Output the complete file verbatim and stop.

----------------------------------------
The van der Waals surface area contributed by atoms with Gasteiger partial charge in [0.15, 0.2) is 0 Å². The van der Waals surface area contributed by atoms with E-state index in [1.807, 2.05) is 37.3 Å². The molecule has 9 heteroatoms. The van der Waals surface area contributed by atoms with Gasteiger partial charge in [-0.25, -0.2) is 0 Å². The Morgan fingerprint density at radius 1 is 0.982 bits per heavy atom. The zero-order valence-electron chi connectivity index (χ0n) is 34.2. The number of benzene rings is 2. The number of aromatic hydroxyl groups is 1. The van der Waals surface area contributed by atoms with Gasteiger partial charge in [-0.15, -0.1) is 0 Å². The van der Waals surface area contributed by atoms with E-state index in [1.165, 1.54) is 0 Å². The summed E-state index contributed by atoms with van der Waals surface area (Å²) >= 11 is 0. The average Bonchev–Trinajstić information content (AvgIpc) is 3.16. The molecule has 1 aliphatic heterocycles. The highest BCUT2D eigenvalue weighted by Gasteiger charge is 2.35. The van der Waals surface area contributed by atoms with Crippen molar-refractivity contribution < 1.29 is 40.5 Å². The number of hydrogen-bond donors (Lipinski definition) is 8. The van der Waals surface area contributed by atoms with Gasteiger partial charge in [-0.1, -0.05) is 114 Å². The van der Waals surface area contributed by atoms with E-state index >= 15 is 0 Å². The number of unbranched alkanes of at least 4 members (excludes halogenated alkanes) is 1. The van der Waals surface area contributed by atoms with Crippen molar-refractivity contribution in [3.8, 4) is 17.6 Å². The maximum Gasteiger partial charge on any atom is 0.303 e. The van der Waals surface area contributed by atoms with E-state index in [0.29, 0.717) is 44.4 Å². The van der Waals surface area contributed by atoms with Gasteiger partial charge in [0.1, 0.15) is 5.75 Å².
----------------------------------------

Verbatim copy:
The van der Waals surface area contributed by atoms with Gasteiger partial charge in [0.15, 0.2) is 0 Å². The van der Waals surface area contributed by atoms with E-state index in [1.807, 2.05) is 37.3 Å². The molecule has 9 heteroatoms. The van der Waals surface area contributed by atoms with Gasteiger partial charge in [-0.25, -0.2) is 0 Å². The Morgan fingerprint density at radius 1 is 0.982 bits per heavy atom. The zero-order valence-electron chi connectivity index (χ0n) is 34.2. The number of benzene rings is 2. The number of aromatic hydroxyl groups is 1. The van der Waals surface area contributed by atoms with Gasteiger partial charge in [-0.15, -0.1) is 0 Å². The van der Waals surface area contributed by atoms with E-state index in [1.165, 1.54) is 0 Å². The summed E-state index contributed by atoms with van der Waals surface area (Å²) >= 11 is 0. The average Bonchev–Trinajstić information content (AvgIpc) is 3.16. The molecule has 1 aliphatic heterocycles. The highest BCUT2D eigenvalue weighted by Gasteiger charge is 2.35. The van der Waals surface area contributed by atoms with Crippen molar-refractivity contribution < 1.29 is 40.5 Å². The number of hydrogen-bond donors (Lipinski definition) is 8. The van der Waals surface area contributed by atoms with Gasteiger partial charge in [-0.1, -0.05) is 114 Å². The van der Waals surface area contributed by atoms with E-state index >= 15 is 0 Å². The number of unbranched alkanes of at least 4 members (excludes halogenated alkanes) is 1. The van der Waals surface area contributed by atoms with Crippen molar-refractivity contribution in [3.8, 4) is 17.6 Å². The maximum Gasteiger partial charge on any atom is 0.303 e. The van der Waals surface area contributed by atoms with E-state index in [0.29, 0.717) is 44.4 Å². The van der Waals surface area contributed by atoms with Gasteiger partial charge in [0.1, 0.15) is 5.75 Å².